Sunday, 30 December 2012

Wavumba

Steeped in the folklore of fisherman, Wavumba (which means “those who smell of fish”) explores director van Velzen’s early memories as a young white child in coastal Kenya. Here, the sea is the source of both life and culture, providing food for the plates and for the mystical stories of the local shamans. The storytelling tradition is celebrated here, and nobody is more celebrated than the heroic fishermen who brave the seas.
Perhaps the most heroic of all (it remains unclear how much of his ‘legend’ is to be believed) is Masoud. He’s a shark-killer of great repute, a sinewy, knotted old man with ragged clothes and calloused hands who has wrestled 400kg fish into his tiny wooden boat unaided. But as the years advance, Masoud finds himself increasingly reliant on his grandson Juma – who suffers his grandfather’s castigation and criticism with humble stoicism. As the season turns, and with age creeping up on Masoud, he sets out to catch just one more shark…

Wavumba is a beautiful film, crafted with a love and care which mirrors the affection van Velsen clearly holds for his former home. His style is unobtrusive, with no obvious attempts to influence his subjects or coerce performances from them. Instead, he documents what he sees without judging, gaining terrific insight into Masoud and Juma’s world in a way which suggests great intimacy between the director and his subjects.

Four storytellers share the folk history of Kenya in sumptuously shot scenes which show nothing more than their expressive faces, Juma’s muscles bulge as he rows his grandfather out to sea, and Masoud’s eyes dance as he tells shares his elaborately exaggerated tall-tales.

At times, the camera zooms into impossible close-ups of the old man, depicting every wrinkle on his sun-beaten face or each scar on his damaged hands. These moments are all the more impressive when they occur at sea – with at least three people crammed into a tiny rowing boat it’s difficult to conceive of how van Velzen created some of the angles he filmed from. He’s equally adept away from the water, too. The glorious scenery is beautifully framed and some of the imagery stunning – not least a late night hunt captured in the smouldering glow of Masoud’s homemade torch.

Despite the stunning visuals, the real star here is Masoud. He’s the kind of character who can only exist in documentary – it would be impossible to invent him. Whether his mythology can be believed is a moot point – he believes it and that’s all that matters. Such self-conviction might be seen as arrogance in someone else, but Masoud is so completely charming that he’s never less than utterly loveable – even when barking orders at Juma.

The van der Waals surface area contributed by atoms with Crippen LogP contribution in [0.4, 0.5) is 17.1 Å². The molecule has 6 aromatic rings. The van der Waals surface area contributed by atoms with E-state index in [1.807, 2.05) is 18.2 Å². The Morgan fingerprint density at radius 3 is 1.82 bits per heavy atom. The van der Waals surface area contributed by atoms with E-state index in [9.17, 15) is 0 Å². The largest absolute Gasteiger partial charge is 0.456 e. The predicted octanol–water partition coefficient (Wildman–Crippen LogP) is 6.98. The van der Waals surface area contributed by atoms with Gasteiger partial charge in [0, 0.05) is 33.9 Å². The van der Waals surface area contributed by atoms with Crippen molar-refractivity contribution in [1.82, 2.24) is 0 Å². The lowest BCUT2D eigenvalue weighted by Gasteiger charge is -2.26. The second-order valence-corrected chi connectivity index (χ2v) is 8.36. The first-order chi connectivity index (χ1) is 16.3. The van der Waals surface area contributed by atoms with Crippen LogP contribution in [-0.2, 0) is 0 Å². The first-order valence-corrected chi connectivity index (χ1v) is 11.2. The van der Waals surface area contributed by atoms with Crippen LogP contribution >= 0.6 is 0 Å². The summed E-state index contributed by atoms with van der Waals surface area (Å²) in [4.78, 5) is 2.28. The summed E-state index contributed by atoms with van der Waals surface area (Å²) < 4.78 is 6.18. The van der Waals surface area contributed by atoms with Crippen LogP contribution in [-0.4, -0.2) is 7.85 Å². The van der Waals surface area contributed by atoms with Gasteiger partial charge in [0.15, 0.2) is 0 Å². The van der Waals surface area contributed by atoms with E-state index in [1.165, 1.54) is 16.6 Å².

Of course, Masoud’s quest for his final catch is not just about killing one last shark. Rather, his aim is to re-live, or perhaps prolong, his glorious youth. With his twinkling eyes and sing-song voice, it’s easy to imagine him as a younger man – van Velzen has done a terrific job of capturing and portraying his enthusiasm and exuberance. This quality disappears, however, as the film reaches its climax in Masoud’s fearsome and violent hunt for sea-snakes.

In this scene, the warrior is revealed. Masoud is ruthless and brutal, smashing his prey with the flat of his machete blade and, at once, it becomes obvious why this tiny, wrinkled man is held in such high regard.
 It’s a shame that Masoud’s captivating story isn’t the only narrative on show here. Although director van Velzen’s personal history has clearly informed his knowledge and affection for Kenya, the scene-setting scenes early in the film which explain his past add very little to the film. The story of van Elsen’s childhood might add a little context to proceedings, but it almost seems like a vanity for him to add his younger self to the action. His poetic narration is more assured and, at times, reminiscent of Mark Cousins’ lilting voiceover work. This was the only presence he needed to present in his finished film.

Wavumba is a beautiful and evocative documentary which moves sedately through a romanticised world of dreams, myths and legends. It makes no attempt to steer the audience towards which version of events is true – and is all the stronger for it. As it seems unlikely that such a niche subject will receive a wide release in the UK, you’ll need to seek this little treasure out for yourself.

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